Washington (CNN)Less than two weeks ago, President Donald Trump was mocking Republican Sen. Pat Toomey for being "afraid of the NRA" due to the fact that his bipartisan gun control proposal didn't include a provision to raise the the age to certain types of guns from 18 to 21.
Donald Trump said he would stare down the NRA. Then he blinked.
On Sunday night, Trump unveiled his proposal on guns in the wake of the Parkland, Florida, shooting that left 17 people dead. Guess what was left out of that proposal? Yup -- nothing on raising the age limit on the purchase of some types of weapons.
"Very strong improvement and strengthening of background checks will be fully backed by White House. Legislation moving forward. Bump Stocks will soon be out. Highly trained expert teachers will be allowed to conceal carry, subject to State Law. Armed guards OK, deterrent! On 18 to 21 Age Limits, watching court cases and rulings before acting. States are making this decision. Things are moving rapidly on this, but not much political support (to put it mildly)."
So, the reason he didn't push to include raising the age to buy certain kinds of weapons was because he is "watching court cases and rulings before acting"? Or is it, as Trump goes on to note, that there is "not much political support" for raising the age?
On the first reason: There are suits being filed against Dick's and Walmart -- which both raised the age to buy rifles to 21 in the wake of the Parkland murders. And the NRA has sued Florida to block the part of its new law that raises the gun-buying age to 21. The NRA says that violates the 2nd and 14th Amendments.
But those suits are not necessarily a deterrent for the White House throwing its weight behind a proposal to raise the gun-buying age if it so chose. It's a bit of a smokescreen to say that pending legislation ties Trump's hands in any way. If Trump wanted to push on raising the age to buy guns, he could. The litigation is, at best, a secondary concern.
Which brings me to Trump's second point: That raising the age limit lacks public support. This is not, um, true.
In a CNN/SSRS poll conducted late last month, 71% said they supported raising the age limit to 21 to buy any sort of gun -- a proposal that goes beyond even what Trump was advocating for in the open meeting he held with members of Congress on guns earlier this month. That support is strongest among Democrats (86%) but more than six in 10 independents (67%) and Republicans (61%) also favor prohibiting gun sales to anyone under 21.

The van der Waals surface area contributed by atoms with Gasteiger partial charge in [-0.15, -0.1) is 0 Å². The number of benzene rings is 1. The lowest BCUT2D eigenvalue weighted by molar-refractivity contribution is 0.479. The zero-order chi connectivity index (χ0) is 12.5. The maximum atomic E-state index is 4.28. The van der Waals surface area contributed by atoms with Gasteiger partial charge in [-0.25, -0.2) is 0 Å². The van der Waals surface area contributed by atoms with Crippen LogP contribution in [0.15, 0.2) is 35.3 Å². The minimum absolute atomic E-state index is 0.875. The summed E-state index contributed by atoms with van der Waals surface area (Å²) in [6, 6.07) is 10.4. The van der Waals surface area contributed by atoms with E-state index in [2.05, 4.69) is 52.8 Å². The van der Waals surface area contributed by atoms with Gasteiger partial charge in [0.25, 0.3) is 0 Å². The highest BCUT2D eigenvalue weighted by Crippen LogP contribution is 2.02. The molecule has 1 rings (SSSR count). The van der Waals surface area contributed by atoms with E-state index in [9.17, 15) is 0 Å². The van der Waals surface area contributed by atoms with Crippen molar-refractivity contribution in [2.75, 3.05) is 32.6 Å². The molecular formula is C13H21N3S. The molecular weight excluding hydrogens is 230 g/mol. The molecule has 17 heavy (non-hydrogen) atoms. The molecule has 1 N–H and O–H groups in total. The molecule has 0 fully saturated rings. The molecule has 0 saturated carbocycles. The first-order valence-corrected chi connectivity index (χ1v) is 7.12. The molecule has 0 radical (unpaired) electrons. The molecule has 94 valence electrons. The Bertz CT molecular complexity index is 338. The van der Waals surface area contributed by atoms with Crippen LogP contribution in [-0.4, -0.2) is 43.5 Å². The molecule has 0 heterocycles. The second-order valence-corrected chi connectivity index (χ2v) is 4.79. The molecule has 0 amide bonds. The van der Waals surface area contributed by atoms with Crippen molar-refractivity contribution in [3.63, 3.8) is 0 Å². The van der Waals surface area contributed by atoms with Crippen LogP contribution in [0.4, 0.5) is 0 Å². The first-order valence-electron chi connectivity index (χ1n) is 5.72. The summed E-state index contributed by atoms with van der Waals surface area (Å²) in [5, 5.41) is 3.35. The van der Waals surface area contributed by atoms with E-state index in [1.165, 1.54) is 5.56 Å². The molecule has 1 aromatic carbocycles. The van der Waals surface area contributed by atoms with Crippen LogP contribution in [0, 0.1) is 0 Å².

When Trump says that raising the age limit to buy a gun lacks political support, what he is really saying is that it lacks the NRA's support -- and those within his base who view any sort of infringement on 2nd Amendment rights as beginning down a slippery slope to gun seizure.
As soon as Trump floated raising the gun-buying age, the NRA quickly came out in opposition.
"Legislative proposals that prevent law-abiding adults aged 18-20 years old from acquiring rifles and shotguns effectively prohibits them for purchasing any firearm, thus depriving them of their constitutional right to self-protection," said NRA Public Affairs Director Jennifer Baker.
Then, in late February, Trump had lunch at the White House with several top NRA officials who made a direct pitch to him to leave raising the age limit out of any broader gun control measure in response to Parkland.
And now, this. A proposal that focuses heavily on "hardening" schools and arming teachers. And totally leaves out raising the age limit to buy certain firearms.
That omission is not because of pending lawsuits regarding raising the age limit. And it's definitely not because public support -- including among Republicans! -- isn't there for such a proposal.
It's because the NRA didn't want it in there. And Trump is always putting his base -- of which the NRA and single-issue 2nd Amendment voters are a big part -- first.
"I'm a fan of the NRA," Trump said 11 days ago. "I mean, there's no bigger fan. I'm a big fan of the NRA."
He just proved it.